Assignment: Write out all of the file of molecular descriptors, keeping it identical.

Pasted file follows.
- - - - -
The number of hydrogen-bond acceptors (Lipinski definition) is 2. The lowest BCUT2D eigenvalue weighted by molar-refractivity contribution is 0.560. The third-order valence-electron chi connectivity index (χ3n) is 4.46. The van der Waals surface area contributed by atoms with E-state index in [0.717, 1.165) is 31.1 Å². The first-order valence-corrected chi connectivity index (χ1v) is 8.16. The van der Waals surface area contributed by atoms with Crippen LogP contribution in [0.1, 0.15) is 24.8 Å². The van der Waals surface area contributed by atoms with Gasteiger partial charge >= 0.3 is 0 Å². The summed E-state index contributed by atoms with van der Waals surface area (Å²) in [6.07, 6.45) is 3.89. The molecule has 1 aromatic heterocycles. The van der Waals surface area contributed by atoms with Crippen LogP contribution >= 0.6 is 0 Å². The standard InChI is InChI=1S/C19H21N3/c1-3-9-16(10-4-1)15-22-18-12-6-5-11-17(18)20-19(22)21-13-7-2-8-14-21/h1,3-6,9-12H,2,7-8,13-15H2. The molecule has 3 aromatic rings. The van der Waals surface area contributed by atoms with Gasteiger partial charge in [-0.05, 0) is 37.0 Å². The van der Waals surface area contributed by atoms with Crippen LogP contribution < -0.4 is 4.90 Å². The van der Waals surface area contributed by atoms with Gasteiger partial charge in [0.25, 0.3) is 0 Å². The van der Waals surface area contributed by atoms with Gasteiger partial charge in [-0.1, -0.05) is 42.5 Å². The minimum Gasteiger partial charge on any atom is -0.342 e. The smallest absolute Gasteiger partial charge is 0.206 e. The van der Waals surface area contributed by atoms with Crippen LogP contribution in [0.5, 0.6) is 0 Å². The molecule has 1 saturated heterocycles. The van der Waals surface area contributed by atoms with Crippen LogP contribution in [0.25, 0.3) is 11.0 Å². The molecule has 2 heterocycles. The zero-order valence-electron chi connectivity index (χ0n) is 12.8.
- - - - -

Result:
The number of hydrogen-bond acceptors (Lipinski definition) is 2. The lowest BCUT2D eigenvalue weighted by molar-refractivity contribution is 0.560. The third-order valence-electron chi connectivity index (χ3n) is 4.46. The van der Waals surface area contributed by atoms with E-state index in [0.717, 1.165) is 31.1 Å². The first-order valence-corrected chi connectivity index (χ1v) is 8.16. The van der Waals surface area contributed by atoms with Crippen LogP contribution in [0.1, 0.15) is 24.8 Å². The van der Waals surface area contributed by atoms with Gasteiger partial charge >= 0.3 is 0 Å². The summed E-state index contributed by atoms with van der Waals surface area (Å²) in [6.07, 6.45) is 3.89. The molecule has 1 aromatic heterocycles. The van der Waals surface area contributed by atoms with Crippen LogP contribution >= 0.6 is 0 Å². The standard InChI is InChI=1S/C19H21N3/c1-3-9-16(10-4-1)15-22-18-12-6-5-11-17(18)20-19(22)21-13-7-2-8-14-21/h1,3-6,9-12H,2,7-8,13-15H2. The molecule has 3 aromatic rings. The van der Waals surface area contributed by atoms with Gasteiger partial charge in [-0.05, 0) is 37.0 Å². The van der Waals surface area contributed by atoms with Crippen LogP contribution < -0.4 is 4.90 Å². The van der Waals surface area contributed by atoms with Gasteiger partial charge in [0.25, 0.3) is 0 Å². The van der Waals surface area contributed by atoms with Gasteiger partial charge in [-0.1, -0.05) is 42.5 Å². The minimum Gasteiger partial charge on any atom is -0.342 e. The smallest absolute Gasteiger partial charge is 0.206 e. The van der Waals surface area contributed by atoms with Crippen LogP contribution in [0.5, 0.6) is 0 Å². The molecule has 1 saturated heterocycles. The van der Waals surface area contributed by atoms with Crippen LogP contribution in [0.25, 0.3) is 11.0 Å². The molecule has 2 heterocycles. The zero-order valence-electron chi connectivity index (χ0n) is 12.8.